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  • Imagine the brain could reboot,

  • updating its withered and damaged cells with new, improved units.

  • That may sound like science fiction,

  • but it's a potential reality scientists are investigating right now.

  • Will our brains one day be able to self-repair?

  • It's well known that embryonic cells in our young developing brains

  • produce new neurons,

  • the microscopic units that make up the brain's tissue.

  • Those newly generated neurons migrate to various parts of the developing brain,

  • making it self-organize into different structures.

  • But until recently,

  • scientists thought cell production came to an abrupt halt soon after this initial growth,

  • leading them to conclude that neurological diseases,

  • like Alzheimer's and Parkinson's,

  • and damaging events, like strokes, are irreversible.

  • But a series of recent discoveries

  • has revealed that adult brains actually do continue to produce new cells

  • in at least three specialized locations.

  • This process, known as neurogenesis,

  • involves dedicated brain cells, called neural stem cells

  • and progenitor cells,

  • which manufacture new neurons or replace the old ones.

  • The three regions where neurogenesis has been discovered

  • are the dentate gyrus, associated with learning and memory,

  • the subventricular zone, which may supply neurons to the olfactory bulb

  • for communication between the nose and brain,

  • and the striatum, which helps manage movement.

  • Scientists don't yet have a good grasp on exactly what role

  • neurogenesis plays in any of these regions,

  • or why they have this ability that's absent from the rest of the brain,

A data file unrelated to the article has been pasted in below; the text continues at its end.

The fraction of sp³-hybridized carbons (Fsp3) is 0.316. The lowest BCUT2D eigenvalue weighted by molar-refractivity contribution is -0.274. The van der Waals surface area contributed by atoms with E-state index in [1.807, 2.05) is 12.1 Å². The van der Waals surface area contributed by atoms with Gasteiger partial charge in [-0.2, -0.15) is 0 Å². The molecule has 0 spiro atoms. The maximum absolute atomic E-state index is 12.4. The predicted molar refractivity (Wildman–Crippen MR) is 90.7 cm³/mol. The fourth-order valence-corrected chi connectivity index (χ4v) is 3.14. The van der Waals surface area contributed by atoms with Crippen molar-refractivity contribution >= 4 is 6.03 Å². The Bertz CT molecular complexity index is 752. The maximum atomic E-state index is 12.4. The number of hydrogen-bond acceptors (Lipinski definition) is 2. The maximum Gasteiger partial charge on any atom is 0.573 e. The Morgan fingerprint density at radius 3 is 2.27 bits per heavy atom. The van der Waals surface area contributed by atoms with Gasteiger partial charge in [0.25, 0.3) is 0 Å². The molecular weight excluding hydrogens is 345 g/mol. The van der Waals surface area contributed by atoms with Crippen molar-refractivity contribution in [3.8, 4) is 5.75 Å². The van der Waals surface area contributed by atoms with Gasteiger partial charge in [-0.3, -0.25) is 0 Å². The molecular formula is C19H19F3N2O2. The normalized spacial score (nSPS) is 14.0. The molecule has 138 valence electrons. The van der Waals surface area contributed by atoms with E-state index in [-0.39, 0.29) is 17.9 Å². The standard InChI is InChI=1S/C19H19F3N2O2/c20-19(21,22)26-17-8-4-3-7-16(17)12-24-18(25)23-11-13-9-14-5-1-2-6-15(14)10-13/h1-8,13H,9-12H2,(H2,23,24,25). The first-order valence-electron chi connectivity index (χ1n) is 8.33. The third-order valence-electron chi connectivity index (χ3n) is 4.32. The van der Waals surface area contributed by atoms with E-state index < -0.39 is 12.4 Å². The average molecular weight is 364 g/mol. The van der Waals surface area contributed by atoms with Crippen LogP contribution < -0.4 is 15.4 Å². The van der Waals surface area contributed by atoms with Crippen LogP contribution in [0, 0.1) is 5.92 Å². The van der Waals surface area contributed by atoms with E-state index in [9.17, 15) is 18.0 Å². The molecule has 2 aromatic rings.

• but the mere presence of a mechanism to grown new neurons in the adult brain

  • opens up an amazing possibility.

  • Could we harness that mechanism to get the brain to heal its scars

  • similar to how new skin grows to patch up a wound,

  • or a broken bone stitches itself back together?

  • So here's where we stand.

  • Certain proteins and other small molecules that mimick those proteins

  • can be administered to the brain

  • to make neural stem cells and progenitor cells

  • produce more neurons in those three locations.

  • This technique still needs improvement

  • so that the cells reproduce more efficiently

  • and more cells survive.

  • But research shows that progenitor cells from these areas

  • can actually migrate to places where injury has occurred

  • and give rise to new neurons there.

  • And another promising possible approach

  • is to transplant healthy human neural stem cells,

  • which are cultured in a laboratory, to injured tissue,

  • like we can do with skin.

  • Scientists are currently experimenting

  • to determine whether transplanted donor cells can divide, differentiate

  • and successfully give rise to new neurons in a damaged brain.

  • They've also discovered

  • that we might be able to teach other kinds of brain cells,

  • such as astrocytes or oligodendrocytes

  • to behave like neural stem cells and start generating neurons, too.

  • So, a couple of decades from now will our brains be able to self-repair?

  • We can't say for sure,

  • but that has become one of the major goals of regenerative medicine.

  • The human brain has 100 billion neurons

  • and we're still figuring out the wiring behind this huge biological motherboard.

  • But everyday, research on neurogenesis brings us closer to that reboot switch.

Imagine the brain could reboot,

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B2 US TED-Ed brain neurogenesis neural repair migrate

【TED-Ed】Could your brain repair itself? - Ralitsa Petrova

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    稲葉白兎 posted on 2015/06/15
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